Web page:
- In a remote village, a young girl named Elsa (Aunor) claims that the Virgin Mary has spoken to her. She reveals her visions and starts healing people, thus, pushing the village to finally confront its own needs and beliefs. A story about faith and faithlessness, truth and delusion, Himala tackles the endless and timeless struggle of man in his quest to find something to believe in. The film's story, based on an account of the alleged apparitions of the Virgin Mary on Cabra Island in 1967, is widely regarded as one of the best pictures ever produced by Philippine cinema. Aunor's performance in this film was roundly hailed as a sterling achievement for any Filipino actress of any age.
- A lowly and plain-looking lass who never knew her real parents is believed to possess miraculous powers after she claims to have visions of the Blessed Virgin in a remote barrio. Pilgrims, tourists and the sick seeking to be healed by way of divinity flock to what used to be an obscure and sleepy town now transformed all of a sudden into a bustling community. Among the curious people trooping to the village in droves is a documentary filmmaker. He has cynical views about religion but hopes to capture the miracle on film.
'Himala' topbilled by superstar Nora Aunor in the best performance of her career is the winner of numerous awards and distinctions from here and abroad including Best Picture from the 1982 Metro Manila Film Festival and the 1983 Catholic Mass Media Awards.
Aunor won the best actress trophy for her role in the film at the December local filmfest and was eventually nominated for the top acting plum by the country's all other award-giving bodies. She almost won the best actress prize at the 1983 Berlin International Film Festival where the dramatic film vied in the prestigious competition for the Golden Bear Award as it was personally handpicked by Festival Director Moritz de Hadeln no less to be part of the official selection.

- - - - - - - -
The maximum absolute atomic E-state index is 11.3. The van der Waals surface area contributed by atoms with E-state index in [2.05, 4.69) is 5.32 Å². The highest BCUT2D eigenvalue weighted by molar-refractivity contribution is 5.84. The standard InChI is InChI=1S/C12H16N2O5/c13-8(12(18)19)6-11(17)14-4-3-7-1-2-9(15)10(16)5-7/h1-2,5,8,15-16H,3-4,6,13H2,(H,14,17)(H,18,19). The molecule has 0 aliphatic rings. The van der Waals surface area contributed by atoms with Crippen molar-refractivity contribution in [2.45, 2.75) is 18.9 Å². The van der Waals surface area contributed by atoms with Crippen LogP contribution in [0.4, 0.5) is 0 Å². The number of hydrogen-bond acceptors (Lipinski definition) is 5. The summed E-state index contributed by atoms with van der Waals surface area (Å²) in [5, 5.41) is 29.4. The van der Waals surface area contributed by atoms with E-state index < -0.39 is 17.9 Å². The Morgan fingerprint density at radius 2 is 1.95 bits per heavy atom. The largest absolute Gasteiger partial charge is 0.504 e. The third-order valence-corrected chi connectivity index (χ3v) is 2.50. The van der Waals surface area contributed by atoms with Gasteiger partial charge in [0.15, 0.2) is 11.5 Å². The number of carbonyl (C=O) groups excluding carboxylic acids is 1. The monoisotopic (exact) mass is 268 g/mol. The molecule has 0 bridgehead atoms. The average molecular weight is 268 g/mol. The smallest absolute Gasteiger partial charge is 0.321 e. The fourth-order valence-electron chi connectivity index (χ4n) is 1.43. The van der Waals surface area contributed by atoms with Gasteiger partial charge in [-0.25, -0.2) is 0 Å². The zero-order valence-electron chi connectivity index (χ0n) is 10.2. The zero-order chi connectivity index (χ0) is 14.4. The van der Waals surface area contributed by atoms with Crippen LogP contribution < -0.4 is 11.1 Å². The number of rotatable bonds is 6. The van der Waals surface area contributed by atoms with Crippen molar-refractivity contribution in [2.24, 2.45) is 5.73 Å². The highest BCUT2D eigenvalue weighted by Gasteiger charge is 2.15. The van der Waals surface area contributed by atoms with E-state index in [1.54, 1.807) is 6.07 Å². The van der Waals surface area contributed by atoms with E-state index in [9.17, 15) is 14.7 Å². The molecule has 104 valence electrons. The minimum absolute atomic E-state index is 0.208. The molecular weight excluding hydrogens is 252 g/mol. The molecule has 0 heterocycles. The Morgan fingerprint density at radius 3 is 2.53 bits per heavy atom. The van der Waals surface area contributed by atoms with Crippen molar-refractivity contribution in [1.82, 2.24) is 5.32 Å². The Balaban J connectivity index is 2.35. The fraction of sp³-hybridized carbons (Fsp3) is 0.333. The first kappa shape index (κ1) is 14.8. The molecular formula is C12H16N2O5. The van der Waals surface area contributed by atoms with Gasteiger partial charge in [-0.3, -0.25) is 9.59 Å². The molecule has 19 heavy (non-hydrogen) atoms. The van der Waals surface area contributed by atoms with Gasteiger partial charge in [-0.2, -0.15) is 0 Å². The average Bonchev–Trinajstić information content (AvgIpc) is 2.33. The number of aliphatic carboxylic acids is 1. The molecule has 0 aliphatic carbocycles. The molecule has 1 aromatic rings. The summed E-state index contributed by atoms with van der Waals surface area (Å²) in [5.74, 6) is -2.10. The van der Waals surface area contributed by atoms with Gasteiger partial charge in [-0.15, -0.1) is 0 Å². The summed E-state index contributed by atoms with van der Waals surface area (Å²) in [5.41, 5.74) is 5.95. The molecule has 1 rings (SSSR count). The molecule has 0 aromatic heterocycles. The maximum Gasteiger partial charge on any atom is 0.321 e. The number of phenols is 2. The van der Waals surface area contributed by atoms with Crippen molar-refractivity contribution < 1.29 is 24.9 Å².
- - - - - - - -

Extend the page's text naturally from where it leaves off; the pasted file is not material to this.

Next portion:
The film's international honors also include the Bronze Hugo Prize at the 1983 Chicago International Film Festival and the slot as opening film for the 1983 Manila International Film Festival. 'Himala' is the Manunuri ng Pelikulang Pilipino's choice as one of the best films of the 1980s as well.
Bernal, a product of the premier state university, is the latest screen director to be conferred the National Artist Award. He was posthumously proclaimed last June. He was born in Manila on September 30, 1938 and died on June 2, 1996. His solid body of work was accorded high recognition with the Gawad CCP para sa Sining in 1990 and the Centennial Honors for the Arts on the occasion of the 100th Year of Philippine Independence and Nationhood in 1998.
Best Story/Screenplay, Metro Manila Film Festival (1982); Best Picture, Metro Manila Film Festival (1982); Best Actress (Aunor), Metro Manila Film Festival (1982); Best Supporting Actor (Manikan), Metro Manila Film Festival (1982); Best Supporting Actress (Duenas), Metro Manila Film Festival (1982); Best Editing, Metro Manila Film Festival (1982); Best Cinematography, Metro Manila Film Festival (1982); Best Production Design, Metro Manila Film Festival (1982); One of the Ten Best Films of the Decade, URIAN (1980-89); Best Screenplay, Catholic Mass Media Awards (1982); Winner, Bronze Hugo Awards, 19th Chicago Film Festival
Direction: Ishmael Bernal
Story/Screenplay: Ricardo Lee
Cinematography: Sergio Lobo
Music: Winston Raval
Editing: Ike Jarlego, Jr.
Sound: Vic Macamay
Production design: Racquel Villavicencio
Executive producer: Charo Santos
Estela de Leon